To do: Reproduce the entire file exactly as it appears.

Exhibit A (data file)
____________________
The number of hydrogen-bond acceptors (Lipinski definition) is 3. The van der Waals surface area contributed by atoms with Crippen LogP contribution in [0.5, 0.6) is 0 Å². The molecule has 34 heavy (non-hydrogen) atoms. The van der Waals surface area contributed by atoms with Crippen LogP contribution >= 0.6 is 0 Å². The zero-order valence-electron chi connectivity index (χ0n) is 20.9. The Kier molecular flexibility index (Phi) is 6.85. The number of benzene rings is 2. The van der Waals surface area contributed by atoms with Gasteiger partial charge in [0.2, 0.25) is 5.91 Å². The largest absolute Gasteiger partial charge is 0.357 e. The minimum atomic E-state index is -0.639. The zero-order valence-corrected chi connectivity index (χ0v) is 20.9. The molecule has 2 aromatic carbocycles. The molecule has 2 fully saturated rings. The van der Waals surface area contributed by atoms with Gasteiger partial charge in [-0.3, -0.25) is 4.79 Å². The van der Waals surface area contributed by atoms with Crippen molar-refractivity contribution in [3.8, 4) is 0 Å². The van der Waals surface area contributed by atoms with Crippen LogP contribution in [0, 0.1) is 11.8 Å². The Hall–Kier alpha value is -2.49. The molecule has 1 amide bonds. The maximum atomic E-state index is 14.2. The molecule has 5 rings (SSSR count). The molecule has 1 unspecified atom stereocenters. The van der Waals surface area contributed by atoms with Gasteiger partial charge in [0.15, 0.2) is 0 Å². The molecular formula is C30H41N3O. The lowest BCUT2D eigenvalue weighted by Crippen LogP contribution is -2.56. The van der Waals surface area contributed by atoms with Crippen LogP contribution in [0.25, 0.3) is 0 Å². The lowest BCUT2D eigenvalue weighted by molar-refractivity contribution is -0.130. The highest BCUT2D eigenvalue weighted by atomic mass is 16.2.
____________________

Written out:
The number of hydrogen-bond acceptors (Lipinski definition) is 3. The van der Waals surface area contributed by atoms with Crippen LogP contribution in [0.5, 0.6) is 0 Å². The molecule has 34 heavy (non-hydrogen) atoms. The van der Waals surface area contributed by atoms with Crippen LogP contribution >= 0.6 is 0 Å². The zero-order valence-electron chi connectivity index (χ0n) is 20.9. The Kier molecular flexibility index (Phi) is 6.85. The number of benzene rings is 2. The van der Waals surface area contributed by atoms with Gasteiger partial charge in [0.2, 0.25) is 5.91 Å². The largest absolute Gasteiger partial charge is 0.357 e. The minimum atomic E-state index is -0.639. The zero-order valence-corrected chi connectivity index (χ0v) is 20.9. The molecule has 2 aromatic carbocycles. The molecule has 2 fully saturated rings. The van der Waals surface area contributed by atoms with Gasteiger partial charge in [-0.3, -0.25) is 4.79 Å². The van der Waals surface area contributed by atoms with Crippen molar-refractivity contribution in [3.8, 4) is 0 Å². The van der Waals surface area contributed by atoms with Crippen LogP contribution in [0, 0.1) is 11.8 Å². The Hall–Kier alpha value is -2.49. The molecule has 1 amide bonds. The maximum atomic E-state index is 14.2. The molecule has 5 rings (SSSR count). The molecule has 1 unspecified atom stereocenters. The van der Waals surface area contributed by atoms with Gasteiger partial charge in [0.15, 0.2) is 0 Å². The molecular formula is C30H41N3O. The lowest BCUT2D eigenvalue weighted by Crippen LogP contribution is -2.56. The van der Waals surface area contributed by atoms with Crippen LogP contribution in [0.25, 0.3) is 0 Å². The lowest BCUT2D eigenvalue weighted by molar-refractivity contribution is -0.130. The highest BCUT2D eigenvalue weighted by atomic mass is 16.2.